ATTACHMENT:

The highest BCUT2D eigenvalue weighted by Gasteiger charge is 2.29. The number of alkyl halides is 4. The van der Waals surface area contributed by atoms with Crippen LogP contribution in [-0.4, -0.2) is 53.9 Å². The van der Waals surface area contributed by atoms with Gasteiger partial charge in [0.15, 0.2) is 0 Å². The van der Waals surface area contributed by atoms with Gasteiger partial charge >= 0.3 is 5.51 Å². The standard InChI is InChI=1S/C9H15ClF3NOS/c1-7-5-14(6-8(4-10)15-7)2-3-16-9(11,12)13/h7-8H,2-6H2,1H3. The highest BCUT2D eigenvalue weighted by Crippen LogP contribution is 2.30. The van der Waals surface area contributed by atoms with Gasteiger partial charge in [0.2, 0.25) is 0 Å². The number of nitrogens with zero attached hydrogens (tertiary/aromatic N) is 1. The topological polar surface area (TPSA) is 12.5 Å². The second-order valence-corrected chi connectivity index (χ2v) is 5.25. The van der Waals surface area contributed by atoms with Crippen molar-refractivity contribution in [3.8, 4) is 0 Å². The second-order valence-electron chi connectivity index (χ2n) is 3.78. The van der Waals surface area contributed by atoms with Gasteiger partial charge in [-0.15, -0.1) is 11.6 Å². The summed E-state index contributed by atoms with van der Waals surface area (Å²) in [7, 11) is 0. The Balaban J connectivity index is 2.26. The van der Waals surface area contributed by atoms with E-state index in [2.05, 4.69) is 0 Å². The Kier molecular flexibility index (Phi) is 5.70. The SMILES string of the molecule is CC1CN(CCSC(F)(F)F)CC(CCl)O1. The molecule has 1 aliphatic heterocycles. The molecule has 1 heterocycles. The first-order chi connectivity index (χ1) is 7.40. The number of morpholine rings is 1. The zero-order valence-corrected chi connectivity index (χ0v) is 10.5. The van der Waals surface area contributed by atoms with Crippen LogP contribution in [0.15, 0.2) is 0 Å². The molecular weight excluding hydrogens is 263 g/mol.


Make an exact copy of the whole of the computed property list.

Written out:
The highest BCUT2D eigenvalue weighted by Gasteiger charge is 2.29. The number of alkyl halides is 4. The van der Waals surface area contributed by atoms with Crippen LogP contribution in [-0.4, -0.2) is 53.9 Å². The van der Waals surface area contributed by atoms with Gasteiger partial charge in [0.15, 0.2) is 0 Å². The van der Waals surface area contributed by atoms with Gasteiger partial charge >= 0.3 is 5.51 Å². The standard InChI is InChI=1S/C9H15ClF3NOS/c1-7-5-14(6-8(4-10)15-7)2-3-16-9(11,12)13/h7-8H,2-6H2,1H3. The highest BCUT2D eigenvalue weighted by Crippen LogP contribution is 2.30. The van der Waals surface area contributed by atoms with Gasteiger partial charge in [0.2, 0.25) is 0 Å². The number of nitrogens with zero attached hydrogens (tertiary/aromatic N) is 1. The topological polar surface area (TPSA) is 12.5 Å². The second-order valence-corrected chi connectivity index (χ2v) is 5.25. The van der Waals surface area contributed by atoms with Crippen molar-refractivity contribution in [3.8, 4) is 0 Å². The second-order valence-electron chi connectivity index (χ2n) is 3.78. The van der Waals surface area contributed by atoms with Gasteiger partial charge in [-0.15, -0.1) is 11.6 Å². The summed E-state index contributed by atoms with van der Waals surface area (Å²) in [7, 11) is 0. The Balaban J connectivity index is 2.26. The van der Waals surface area contributed by atoms with E-state index in [2.05, 4.69) is 0 Å². The Kier molecular flexibility index (Phi) is 5.70. The SMILES string of the molecule is CC1CN(CCSC(F)(F)F)CC(CCl)O1. The molecule has 1 aliphatic heterocycles. The molecule has 1 heterocycles. The first-order chi connectivity index (χ1) is 7.40. The number of morpholine rings is 1. The zero-order valence-corrected chi connectivity index (χ0v) is 10.5. The van der Waals surface area contributed by atoms with Crippen LogP contribution in [0.15, 0.2) is 0 Å². The molecular weight excluding hydrogens is 263 g/mol.